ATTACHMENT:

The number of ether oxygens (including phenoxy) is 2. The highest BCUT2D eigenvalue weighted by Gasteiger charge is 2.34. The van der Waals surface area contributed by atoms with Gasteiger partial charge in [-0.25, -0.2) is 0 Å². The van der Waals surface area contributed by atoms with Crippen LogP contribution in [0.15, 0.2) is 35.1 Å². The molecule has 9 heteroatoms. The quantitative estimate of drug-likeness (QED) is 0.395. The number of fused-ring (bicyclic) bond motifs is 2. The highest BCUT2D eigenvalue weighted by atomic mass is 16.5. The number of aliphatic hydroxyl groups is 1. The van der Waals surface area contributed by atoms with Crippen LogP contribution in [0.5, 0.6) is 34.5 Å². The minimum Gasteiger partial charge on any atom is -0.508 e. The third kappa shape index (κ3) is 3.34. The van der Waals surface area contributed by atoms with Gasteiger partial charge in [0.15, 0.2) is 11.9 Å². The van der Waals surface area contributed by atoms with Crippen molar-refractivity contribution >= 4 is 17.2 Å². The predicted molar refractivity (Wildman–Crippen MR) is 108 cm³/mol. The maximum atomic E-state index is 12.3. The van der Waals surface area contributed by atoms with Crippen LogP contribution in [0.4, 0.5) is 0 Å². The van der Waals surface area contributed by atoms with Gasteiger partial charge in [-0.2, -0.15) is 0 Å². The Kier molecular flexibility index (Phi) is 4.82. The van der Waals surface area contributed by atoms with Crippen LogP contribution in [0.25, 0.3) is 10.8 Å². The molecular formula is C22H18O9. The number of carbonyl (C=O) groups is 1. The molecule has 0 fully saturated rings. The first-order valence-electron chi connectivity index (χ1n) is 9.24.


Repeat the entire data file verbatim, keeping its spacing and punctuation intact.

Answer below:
The number of ether oxygens (including phenoxy) is 2. The highest BCUT2D eigenvalue weighted by Gasteiger charge is 2.34. The van der Waals surface area contributed by atoms with Gasteiger partial charge in [-0.25, -0.2) is 0 Å². The van der Waals surface area contributed by atoms with Crippen LogP contribution in [0.15, 0.2) is 35.1 Å². The molecule has 9 heteroatoms. The quantitative estimate of drug-likeness (QED) is 0.395. The number of fused-ring (bicyclic) bond motifs is 2. The highest BCUT2D eigenvalue weighted by atomic mass is 16.5. The number of aliphatic hydroxyl groups is 1. The van der Waals surface area contributed by atoms with Crippen LogP contribution in [0.5, 0.6) is 34.5 Å². The minimum Gasteiger partial charge on any atom is -0.508 e. The third kappa shape index (κ3) is 3.34. The van der Waals surface area contributed by atoms with Gasteiger partial charge in [0.15, 0.2) is 11.9 Å². The van der Waals surface area contributed by atoms with Crippen molar-refractivity contribution >= 4 is 17.2 Å². The predicted molar refractivity (Wildman–Crippen MR) is 108 cm³/mol. The maximum atomic E-state index is 12.3. The van der Waals surface area contributed by atoms with Crippen LogP contribution in [0.4, 0.5) is 0 Å². The van der Waals surface area contributed by atoms with Gasteiger partial charge in [-0.2, -0.15) is 0 Å². The Kier molecular flexibility index (Phi) is 4.82. The van der Waals surface area contributed by atoms with Crippen LogP contribution in [0.25, 0.3) is 10.8 Å². The molecular formula is C22H18O9. The number of carbonyl (C=O) groups is 1. The molecule has 0 fully saturated rings. The first-order valence-electron chi connectivity index (χ1n) is 9.24.